An undocumented Mexican woman who has spent more than three years inside Philadelphia churches to avoid deportation is expected to leave sanctuary soon, after ICE officials confirmed she is no longer a priority for enforcement.

Carmela Apolonio Hernandez and her four children intend to exit the Germantown Mennonite Church, and to live freely, while pursuing a particular visa that would allow them to live and work permanently in the United States, supporters said Tuesday.

It represents a dramatic turn from enforcement under the Trump administration, when Hernandez was liable to be seized and removed from the United States if she dared step beyond church walls.

New Biden-administration guidelines open the door to freedom by vastly narrowing the scope of federal immigration enforcement, directing agents to focus on those who pose risks to national security, border security, or public safety.

“This is a huge victory for the family,” said Blanca Pacheco, codirector of New Sanctuary Movement of Philadelphia, which supports the family. “This news that she’s not a priority for deportation lifts a huge weight.”

Across the country, organizers have pushed the Biden administration to consider relief for families in sanctuary, she said.

Hernandez fled to this country in August 2015 after being threatened by the same drug criminals who killed her brother and two nephews. They were denied asylum and took sanctuary only days before their Dec. 15, 2017, deportation date, living first in the Church of the Advocate in North Philadelphia and, since December 2018, in the Germantown church.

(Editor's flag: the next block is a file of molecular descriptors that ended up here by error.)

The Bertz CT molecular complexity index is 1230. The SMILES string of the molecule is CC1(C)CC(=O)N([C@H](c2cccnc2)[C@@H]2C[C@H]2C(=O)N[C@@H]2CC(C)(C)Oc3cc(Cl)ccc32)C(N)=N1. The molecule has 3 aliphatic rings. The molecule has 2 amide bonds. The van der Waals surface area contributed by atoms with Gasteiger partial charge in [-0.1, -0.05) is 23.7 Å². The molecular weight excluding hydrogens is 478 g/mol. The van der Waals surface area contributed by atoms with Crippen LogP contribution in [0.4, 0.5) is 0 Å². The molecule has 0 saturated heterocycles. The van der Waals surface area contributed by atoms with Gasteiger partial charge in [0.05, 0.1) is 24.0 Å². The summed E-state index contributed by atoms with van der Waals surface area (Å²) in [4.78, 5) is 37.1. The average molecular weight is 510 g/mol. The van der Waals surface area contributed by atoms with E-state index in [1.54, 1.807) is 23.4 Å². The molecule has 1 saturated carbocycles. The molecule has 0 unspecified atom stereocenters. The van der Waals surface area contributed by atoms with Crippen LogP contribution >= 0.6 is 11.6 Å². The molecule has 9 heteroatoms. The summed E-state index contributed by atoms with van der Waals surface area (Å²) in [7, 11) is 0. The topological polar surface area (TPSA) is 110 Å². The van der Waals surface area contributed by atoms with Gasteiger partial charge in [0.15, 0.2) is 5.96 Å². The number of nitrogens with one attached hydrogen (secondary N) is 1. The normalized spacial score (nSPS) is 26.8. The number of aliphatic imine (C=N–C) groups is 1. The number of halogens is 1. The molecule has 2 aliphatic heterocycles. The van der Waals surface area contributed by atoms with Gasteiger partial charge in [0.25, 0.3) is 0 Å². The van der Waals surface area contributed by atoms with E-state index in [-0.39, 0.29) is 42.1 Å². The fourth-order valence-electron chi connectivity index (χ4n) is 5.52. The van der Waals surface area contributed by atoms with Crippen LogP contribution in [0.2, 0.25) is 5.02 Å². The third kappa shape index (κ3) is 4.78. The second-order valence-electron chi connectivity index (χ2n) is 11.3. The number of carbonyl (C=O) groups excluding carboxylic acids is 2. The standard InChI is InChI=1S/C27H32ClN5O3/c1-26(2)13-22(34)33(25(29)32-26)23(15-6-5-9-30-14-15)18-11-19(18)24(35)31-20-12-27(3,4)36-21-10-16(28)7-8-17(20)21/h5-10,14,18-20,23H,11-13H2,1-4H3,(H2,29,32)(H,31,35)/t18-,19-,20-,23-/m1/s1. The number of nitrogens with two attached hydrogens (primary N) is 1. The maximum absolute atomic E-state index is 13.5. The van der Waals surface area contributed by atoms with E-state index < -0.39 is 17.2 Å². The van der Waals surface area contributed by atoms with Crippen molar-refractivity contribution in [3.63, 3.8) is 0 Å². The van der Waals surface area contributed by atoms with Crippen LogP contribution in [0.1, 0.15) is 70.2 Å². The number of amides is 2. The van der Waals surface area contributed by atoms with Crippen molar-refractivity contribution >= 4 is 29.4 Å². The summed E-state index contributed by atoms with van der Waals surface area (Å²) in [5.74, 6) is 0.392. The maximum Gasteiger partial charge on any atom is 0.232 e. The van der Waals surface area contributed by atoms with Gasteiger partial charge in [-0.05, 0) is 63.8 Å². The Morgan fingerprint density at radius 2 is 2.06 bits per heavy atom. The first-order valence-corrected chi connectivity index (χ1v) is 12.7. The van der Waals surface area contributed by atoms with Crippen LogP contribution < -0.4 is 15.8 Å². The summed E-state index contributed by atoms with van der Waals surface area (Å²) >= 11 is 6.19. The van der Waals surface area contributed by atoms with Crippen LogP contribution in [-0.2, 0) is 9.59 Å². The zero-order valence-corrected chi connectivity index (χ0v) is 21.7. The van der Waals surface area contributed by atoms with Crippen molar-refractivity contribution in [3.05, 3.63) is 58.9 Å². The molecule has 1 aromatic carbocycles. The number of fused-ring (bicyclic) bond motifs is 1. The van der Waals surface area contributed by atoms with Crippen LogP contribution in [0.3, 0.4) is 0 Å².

“Carmela and her children fought for their rights and freedom for over three years,” said Philadelphia immigration lawyer David Bennion, who represents Hernandez, “and thanks to their courage and the love and support of the community, they will finally breathe free again.”

Hernandez was ill and unable to comment Tuesday. Her supporters believe that an application for a U visa, which allows undocumented migrants who help the police solve crimes to stay and work in the U.S., will be the path to the family’s permanent life in this country.

The application has been made through Hernandez’s children, who were assaulted during a 2019 break-in at the church.

ICE officials declined to comment beyond their official, one-sentence statement, offered in response to questions: “Ms. Hernandez is not a priority for enforcement at this time.”

It comes less than two weeks after a man in Missouri ended 3½ years in sanctuary when ICE declared he was no longer a priority for deportation.

“Today we celebrate as I leave sanctuary and reunite with my family after being separated for 1,252 days,” Alex Garcia said after walking out of the Christ Church United Church of Christ in Maplewood, Mo., according to KFVS12 News.

The change in enforcement represents a U-turn from the Trump administration, when anyone without official papers could be arrested at any time. That approach helped drive Hernandez and dozens of others into churches across the country, where many have lived for two to three years.

Hernandez and her children have spent longer in sanctuary than any of the four families to seek refuge in Philadelphia churches in recent times — the others were able to leave — and their freedom has been the constant cause of activists.